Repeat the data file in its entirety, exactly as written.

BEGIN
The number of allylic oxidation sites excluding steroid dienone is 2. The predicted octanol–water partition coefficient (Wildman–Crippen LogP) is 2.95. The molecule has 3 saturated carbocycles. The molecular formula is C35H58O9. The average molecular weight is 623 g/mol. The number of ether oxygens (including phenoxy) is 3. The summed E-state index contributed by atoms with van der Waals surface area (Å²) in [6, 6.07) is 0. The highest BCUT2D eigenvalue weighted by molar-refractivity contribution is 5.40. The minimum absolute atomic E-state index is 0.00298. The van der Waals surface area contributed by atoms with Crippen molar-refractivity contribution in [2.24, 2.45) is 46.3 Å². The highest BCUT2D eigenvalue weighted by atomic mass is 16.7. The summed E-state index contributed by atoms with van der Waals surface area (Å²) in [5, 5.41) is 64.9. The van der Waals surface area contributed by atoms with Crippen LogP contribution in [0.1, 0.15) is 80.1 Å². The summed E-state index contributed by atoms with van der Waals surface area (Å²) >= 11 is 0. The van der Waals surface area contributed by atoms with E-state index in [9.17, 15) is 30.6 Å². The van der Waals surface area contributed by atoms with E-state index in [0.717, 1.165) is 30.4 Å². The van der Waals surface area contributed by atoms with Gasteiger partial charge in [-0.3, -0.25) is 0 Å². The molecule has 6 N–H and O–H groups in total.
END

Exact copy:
The number of allylic oxidation sites excluding steroid dienone is 2. The predicted octanol–water partition coefficient (Wildman–Crippen LogP) is 2.95. The molecule has 3 saturated carbocycles. The molecular formula is C35H58O9. The average molecular weight is 623 g/mol. The number of ether oxygens (including phenoxy) is 3. The summed E-state index contributed by atoms with van der Waals surface area (Å²) in [6, 6.07) is 0. The highest BCUT2D eigenvalue weighted by molar-refractivity contribution is 5.40. The minimum absolute atomic E-state index is 0.00298. The van der Waals surface area contributed by atoms with Crippen molar-refractivity contribution in [2.24, 2.45) is 46.3 Å². The highest BCUT2D eigenvalue weighted by atomic mass is 16.7. The summed E-state index contributed by atoms with van der Waals surface area (Å²) in [5, 5.41) is 64.9. The van der Waals surface area contributed by atoms with Crippen LogP contribution in [0.1, 0.15) is 80.1 Å². The summed E-state index contributed by atoms with van der Waals surface area (Å²) >= 11 is 0. The van der Waals surface area contributed by atoms with E-state index in [9.17, 15) is 30.6 Å². The van der Waals surface area contributed by atoms with E-state index in [0.717, 1.165) is 30.4 Å². The van der Waals surface area contributed by atoms with Gasteiger partial charge in [-0.3, -0.25) is 0 Å². The molecule has 6 N–H and O–H groups in total.